By Sister Kathy Curtis
First off, let me clarify that in no way do I consider the week I spent at Four Petal Farm a typical week for a small farmer. Cathy and John Rehmeyer, owners of Four Petal Farm, were able to take a week’s vacation in May because their primary focus is cool weather crops, like brassicas, that they grow all winter. So, when they asked if I could stay at the farm to watch over things, I knew there would be little heavy work to be done. Cathy pointed out that it was a way to get some time away and enjoy the solitude. The fact I live at a monastery and this was a selling point for getting away from home for a week, did not slip by me.
I visited the farm a week before the Rehmeyers were to leave for vacation to get the lowdown on the routine chores that needed to be done and for my own peace of mind. Since I started working around farmers, I have come to recognize and appreciate the hard work that goes into growing the food that I used to take for granted.
I wanted to be sure I was up to the task. So, John Rehmeyer and I walked around the farm. He instructed me on what needed to be done and when and I practiced things like cranking up the high tunnel sides. My main responsibility was making sure the animals were fed and that the high tunnel was watered and the sides opened and closed every day. I felt like I was up to all the tasks, except one. I did not feel comfortable walking up and down the steep hillside twice a day to feed and water the goats. Fortunately, John had a neighbor who was willing to take on that chore.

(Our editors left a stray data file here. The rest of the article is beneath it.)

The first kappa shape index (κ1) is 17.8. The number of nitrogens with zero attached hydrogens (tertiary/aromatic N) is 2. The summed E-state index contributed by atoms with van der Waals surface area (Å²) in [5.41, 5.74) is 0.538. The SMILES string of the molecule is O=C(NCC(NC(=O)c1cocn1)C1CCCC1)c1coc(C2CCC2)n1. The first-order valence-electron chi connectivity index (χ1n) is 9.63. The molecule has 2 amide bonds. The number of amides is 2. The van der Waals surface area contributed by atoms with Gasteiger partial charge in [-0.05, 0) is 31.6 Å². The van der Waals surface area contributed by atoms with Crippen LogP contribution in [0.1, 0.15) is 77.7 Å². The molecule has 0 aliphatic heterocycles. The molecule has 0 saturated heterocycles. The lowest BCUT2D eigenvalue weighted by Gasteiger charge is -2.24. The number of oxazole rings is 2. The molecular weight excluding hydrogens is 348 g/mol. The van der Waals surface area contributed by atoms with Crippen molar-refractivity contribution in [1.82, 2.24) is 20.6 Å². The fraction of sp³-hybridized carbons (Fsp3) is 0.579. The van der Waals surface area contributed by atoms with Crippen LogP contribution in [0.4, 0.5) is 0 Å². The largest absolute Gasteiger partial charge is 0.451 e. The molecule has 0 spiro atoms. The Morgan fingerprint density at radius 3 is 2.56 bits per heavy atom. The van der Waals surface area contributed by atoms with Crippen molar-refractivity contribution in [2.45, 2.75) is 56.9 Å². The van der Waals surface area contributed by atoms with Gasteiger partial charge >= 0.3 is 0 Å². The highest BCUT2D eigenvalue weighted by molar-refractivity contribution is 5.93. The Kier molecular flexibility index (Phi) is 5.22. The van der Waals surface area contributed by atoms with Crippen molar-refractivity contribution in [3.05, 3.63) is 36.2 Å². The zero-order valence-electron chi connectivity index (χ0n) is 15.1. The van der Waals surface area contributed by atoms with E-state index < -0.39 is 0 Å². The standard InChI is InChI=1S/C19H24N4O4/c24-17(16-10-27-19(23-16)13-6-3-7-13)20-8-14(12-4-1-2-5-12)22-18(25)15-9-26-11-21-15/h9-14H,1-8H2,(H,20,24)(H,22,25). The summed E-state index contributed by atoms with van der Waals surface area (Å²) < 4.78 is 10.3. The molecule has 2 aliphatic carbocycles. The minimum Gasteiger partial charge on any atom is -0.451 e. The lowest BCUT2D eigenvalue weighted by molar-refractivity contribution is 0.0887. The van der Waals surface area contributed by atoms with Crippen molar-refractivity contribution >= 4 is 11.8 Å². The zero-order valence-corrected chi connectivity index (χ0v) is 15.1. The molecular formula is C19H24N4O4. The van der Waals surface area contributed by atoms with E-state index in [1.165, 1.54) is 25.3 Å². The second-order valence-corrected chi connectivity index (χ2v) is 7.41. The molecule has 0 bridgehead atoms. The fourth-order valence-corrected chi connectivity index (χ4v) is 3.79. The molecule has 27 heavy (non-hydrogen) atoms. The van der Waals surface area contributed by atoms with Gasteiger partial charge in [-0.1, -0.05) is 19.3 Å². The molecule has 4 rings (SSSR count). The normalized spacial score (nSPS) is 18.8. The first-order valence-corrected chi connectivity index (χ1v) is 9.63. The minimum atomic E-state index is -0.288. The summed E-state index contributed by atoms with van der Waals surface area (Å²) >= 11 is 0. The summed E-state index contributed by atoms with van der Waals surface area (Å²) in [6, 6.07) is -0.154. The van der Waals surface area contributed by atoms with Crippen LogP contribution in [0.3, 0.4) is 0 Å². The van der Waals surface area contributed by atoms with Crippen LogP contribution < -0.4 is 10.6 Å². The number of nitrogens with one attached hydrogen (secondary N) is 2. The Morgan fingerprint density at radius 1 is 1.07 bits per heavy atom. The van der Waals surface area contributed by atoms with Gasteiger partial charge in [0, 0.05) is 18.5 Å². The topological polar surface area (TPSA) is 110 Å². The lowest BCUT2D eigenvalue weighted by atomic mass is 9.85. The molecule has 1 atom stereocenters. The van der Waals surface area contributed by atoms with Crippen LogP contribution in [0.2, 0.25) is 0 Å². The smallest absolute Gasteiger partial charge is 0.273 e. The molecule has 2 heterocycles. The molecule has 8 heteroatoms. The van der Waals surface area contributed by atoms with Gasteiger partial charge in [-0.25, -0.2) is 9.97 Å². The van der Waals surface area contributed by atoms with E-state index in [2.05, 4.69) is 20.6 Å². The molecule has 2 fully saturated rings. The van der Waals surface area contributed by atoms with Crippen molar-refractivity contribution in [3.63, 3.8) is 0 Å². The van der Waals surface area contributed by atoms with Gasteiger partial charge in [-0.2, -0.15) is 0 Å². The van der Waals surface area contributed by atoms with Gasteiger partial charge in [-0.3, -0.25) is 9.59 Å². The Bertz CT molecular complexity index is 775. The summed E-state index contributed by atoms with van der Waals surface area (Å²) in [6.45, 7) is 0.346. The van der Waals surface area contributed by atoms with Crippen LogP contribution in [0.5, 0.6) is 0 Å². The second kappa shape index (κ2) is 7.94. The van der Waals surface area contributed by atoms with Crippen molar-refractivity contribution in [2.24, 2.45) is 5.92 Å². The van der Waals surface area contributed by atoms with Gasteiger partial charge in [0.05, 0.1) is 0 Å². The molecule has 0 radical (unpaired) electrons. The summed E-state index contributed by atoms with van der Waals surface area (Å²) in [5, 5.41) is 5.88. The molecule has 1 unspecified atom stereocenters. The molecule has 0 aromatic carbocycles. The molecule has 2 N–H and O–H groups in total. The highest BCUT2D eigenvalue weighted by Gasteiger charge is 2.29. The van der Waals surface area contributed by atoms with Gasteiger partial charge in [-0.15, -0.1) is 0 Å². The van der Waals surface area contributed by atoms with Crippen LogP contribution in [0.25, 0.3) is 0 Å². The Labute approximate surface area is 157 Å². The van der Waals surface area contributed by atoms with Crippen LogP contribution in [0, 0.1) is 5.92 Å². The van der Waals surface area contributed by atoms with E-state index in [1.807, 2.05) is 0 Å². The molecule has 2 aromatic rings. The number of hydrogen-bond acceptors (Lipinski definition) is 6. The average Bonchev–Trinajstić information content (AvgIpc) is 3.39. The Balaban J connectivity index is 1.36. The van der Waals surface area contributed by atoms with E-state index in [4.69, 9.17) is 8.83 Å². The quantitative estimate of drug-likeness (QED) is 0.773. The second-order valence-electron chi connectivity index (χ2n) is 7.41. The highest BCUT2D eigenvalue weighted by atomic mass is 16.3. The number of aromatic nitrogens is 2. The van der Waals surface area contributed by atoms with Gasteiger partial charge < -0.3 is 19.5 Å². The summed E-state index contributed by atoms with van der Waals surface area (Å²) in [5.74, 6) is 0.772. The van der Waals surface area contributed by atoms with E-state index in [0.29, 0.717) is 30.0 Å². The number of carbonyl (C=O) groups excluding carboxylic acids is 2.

John left me a simple schedule for the chores that looked something like this: High tunnel: open tunnel sides and door, water as needed, harvest zucchini and summer squash as needed, close at night. Animals: morning feed and water dogs and cats, water rabbits; afternoon feed dogs, rabbits and parakeets and spray iguana. Make sure everyone stays watered. Sounds simple enough, right?
Here’s my journal entries about what happened that week:
Friday, day one: I got to the farm by 9:00am. High tunnel sides were open and Rick (the neighbor) had already fed and watered the goats so I did the rest of the morning feedings and turned on the drip irrigation for the high tunnel. It had to run for about two hours. Then I remembered that the seedlings needed to be watered from overhead which required that I change from drip to hose. I remembered a little too late that you had to turn the water off before changing from drip to hose. I won’t forget that again. I struggled with putting the sides down on the tunnel. Gravity won.